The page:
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There is lots of talk in the media currently about problem solving and how important it is as a skill to instil in students, especially in Computer Science. That got me thinking about KS4 students and what makes problem solving easier for them in Python.
Once students have become reasonably comfortable with the basics of programming (the techniques in the GCSE specification for example, 2.2 page 10) then they can start to solve problems that involve combining the different techniques to do something tangible.
I have seen the way in which students combine collections of techniques cause some degree of confusion, especially when the problem involves performing a number of different activities at once. To make this easier it is good practice to introduce functional programming as early as possible. I have tried this approach with year 8 students and it made the process of decomposing and solving the problem much simpler as they could put a flowchart or some pseudo-code into a “mini program” that functioned independently and logically did one thing. This technique made the troubleshooting process simpler and made piecing together the different parts of the puzzle easier. The one catch with this technique was that the syntax and process of functions had to be taught up front and the concepts of function scope and parameter passing were vital in the understanding.
Luckily in Python most students will have used functions from very early on using the print() function and so inadvertently already will be familiar with the need for the brackets and an argument. Students may well have also come across other Built In Functions (BIFs) such as input(), len() and help(). Click the link to access the full list:
Initially it is important to get across the concept of what a function is:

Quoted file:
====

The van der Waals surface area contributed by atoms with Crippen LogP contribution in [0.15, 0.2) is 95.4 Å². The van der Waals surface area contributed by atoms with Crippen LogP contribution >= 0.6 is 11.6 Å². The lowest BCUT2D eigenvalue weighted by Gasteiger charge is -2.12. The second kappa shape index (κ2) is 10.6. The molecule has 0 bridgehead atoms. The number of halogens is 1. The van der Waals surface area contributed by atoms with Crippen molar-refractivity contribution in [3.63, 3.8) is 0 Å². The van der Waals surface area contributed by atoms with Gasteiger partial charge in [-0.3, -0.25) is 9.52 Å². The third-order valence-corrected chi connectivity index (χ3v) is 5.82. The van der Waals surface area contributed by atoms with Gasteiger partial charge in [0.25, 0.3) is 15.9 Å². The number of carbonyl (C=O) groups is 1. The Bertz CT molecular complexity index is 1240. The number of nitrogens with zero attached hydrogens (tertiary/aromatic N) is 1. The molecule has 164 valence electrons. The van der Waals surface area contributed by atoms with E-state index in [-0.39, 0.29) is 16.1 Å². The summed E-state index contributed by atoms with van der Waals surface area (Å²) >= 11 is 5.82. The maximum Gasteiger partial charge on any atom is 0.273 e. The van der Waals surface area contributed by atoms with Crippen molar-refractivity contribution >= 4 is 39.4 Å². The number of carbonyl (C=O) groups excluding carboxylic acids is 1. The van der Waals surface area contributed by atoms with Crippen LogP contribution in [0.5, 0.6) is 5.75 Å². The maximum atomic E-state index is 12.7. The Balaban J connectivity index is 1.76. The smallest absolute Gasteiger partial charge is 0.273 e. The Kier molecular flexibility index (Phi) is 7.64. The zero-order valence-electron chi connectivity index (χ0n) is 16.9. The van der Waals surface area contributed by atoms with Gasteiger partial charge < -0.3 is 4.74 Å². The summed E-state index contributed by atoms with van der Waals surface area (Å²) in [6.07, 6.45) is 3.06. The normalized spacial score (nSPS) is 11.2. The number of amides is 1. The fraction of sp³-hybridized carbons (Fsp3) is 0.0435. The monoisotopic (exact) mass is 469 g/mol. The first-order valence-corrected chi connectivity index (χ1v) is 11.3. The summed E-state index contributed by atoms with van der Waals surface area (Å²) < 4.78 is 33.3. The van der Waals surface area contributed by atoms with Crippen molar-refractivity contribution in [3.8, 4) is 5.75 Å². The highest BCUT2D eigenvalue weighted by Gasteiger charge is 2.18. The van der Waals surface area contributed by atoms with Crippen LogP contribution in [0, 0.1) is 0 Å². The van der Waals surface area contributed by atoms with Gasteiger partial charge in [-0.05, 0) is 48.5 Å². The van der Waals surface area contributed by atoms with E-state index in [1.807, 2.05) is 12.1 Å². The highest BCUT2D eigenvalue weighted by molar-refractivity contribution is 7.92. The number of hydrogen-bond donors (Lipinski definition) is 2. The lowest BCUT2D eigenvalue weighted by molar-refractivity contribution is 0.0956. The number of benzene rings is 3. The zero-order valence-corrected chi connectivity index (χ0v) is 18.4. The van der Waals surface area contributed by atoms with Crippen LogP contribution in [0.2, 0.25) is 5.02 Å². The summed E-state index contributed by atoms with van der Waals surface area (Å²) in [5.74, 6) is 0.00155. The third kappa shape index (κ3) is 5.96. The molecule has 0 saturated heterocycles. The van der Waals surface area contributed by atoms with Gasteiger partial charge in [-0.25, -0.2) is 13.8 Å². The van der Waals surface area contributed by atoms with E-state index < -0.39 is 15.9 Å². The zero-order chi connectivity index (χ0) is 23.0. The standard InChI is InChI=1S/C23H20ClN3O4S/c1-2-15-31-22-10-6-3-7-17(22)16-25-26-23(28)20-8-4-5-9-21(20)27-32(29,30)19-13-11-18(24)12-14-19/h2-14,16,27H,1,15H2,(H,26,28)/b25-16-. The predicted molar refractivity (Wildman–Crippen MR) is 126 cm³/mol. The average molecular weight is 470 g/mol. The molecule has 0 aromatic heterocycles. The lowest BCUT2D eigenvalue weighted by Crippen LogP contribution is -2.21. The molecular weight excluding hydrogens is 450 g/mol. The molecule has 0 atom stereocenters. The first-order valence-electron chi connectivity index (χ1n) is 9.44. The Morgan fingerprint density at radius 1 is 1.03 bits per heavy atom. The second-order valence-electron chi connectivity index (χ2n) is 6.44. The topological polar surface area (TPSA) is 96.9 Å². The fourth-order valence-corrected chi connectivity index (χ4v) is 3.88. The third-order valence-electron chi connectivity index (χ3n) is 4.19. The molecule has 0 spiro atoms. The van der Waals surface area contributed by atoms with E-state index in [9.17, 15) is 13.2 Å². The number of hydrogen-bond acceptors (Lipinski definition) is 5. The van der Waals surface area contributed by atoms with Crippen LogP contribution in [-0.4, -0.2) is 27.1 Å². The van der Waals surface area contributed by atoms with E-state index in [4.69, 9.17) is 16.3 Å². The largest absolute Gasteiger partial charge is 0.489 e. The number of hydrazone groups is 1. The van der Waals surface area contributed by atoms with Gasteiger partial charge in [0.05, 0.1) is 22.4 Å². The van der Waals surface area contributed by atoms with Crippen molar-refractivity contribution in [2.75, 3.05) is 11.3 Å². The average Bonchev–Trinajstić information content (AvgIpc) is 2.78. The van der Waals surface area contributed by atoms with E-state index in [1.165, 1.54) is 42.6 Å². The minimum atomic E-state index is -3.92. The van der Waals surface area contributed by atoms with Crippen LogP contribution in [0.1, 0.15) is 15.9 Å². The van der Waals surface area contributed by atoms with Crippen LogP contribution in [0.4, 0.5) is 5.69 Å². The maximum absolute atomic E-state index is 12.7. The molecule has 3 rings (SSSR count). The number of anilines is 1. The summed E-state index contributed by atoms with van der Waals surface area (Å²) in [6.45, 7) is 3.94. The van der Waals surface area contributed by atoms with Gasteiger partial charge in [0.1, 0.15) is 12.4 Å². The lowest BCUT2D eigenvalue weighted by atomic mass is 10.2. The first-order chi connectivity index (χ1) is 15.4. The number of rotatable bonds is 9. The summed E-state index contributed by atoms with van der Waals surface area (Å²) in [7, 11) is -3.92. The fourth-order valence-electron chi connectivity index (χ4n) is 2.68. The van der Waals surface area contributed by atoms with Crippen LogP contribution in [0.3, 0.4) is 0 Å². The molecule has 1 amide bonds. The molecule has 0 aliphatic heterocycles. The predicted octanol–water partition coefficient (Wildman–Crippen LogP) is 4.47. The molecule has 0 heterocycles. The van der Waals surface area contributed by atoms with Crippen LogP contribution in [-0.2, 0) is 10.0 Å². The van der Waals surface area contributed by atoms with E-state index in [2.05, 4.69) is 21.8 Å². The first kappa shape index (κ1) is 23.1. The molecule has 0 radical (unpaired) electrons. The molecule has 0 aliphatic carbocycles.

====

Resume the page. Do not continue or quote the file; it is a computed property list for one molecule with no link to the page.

Next it needs to be made clear why we should use functions:
It is a good idea to go through the process of creating a simple function and demonstrating how they work, especially using arguments and the scope of variables in a function. It’s also important to make clear the difference between a function and a procedure and the need for a return statement.
Once your students have the hang of these concepts you can get them to look at the code using this web resource: https://inventwithpython.com/chapter6.html and ask them to explain what is happening by drawing a flowchart to explain the process (the answer is on the web-page by the way).
The process of explaining the links between the functions and the logic used is illuminating and uncovers any misunderstandings. This can be extended by getting them to extend the game to involve more choices and of course more functions!
This could be preceded and differentiated by students writing their own functions for things like:
Getting students to think “functionally” from the very beginning makes problem solving simpler and easier to carry out. I have seen some excellent practice in schools using scaffolding to support weaker students and weaning them off the support slowly whilst letting more able students get their hands dirty.
Using our coding challenges booklet candidates can practise solving problems in code until they are experts and these skills can be extended and applied in any real world context to overcome any real world problem.
Please comment below and share your tried and tested techniques using functions to solve computer science problems, you can also follow us on Twitter @OCR_ICT or email us at firstname.lastname@example.org if you have any questions.
Rob Leeman - Subject Specialist - Computer Science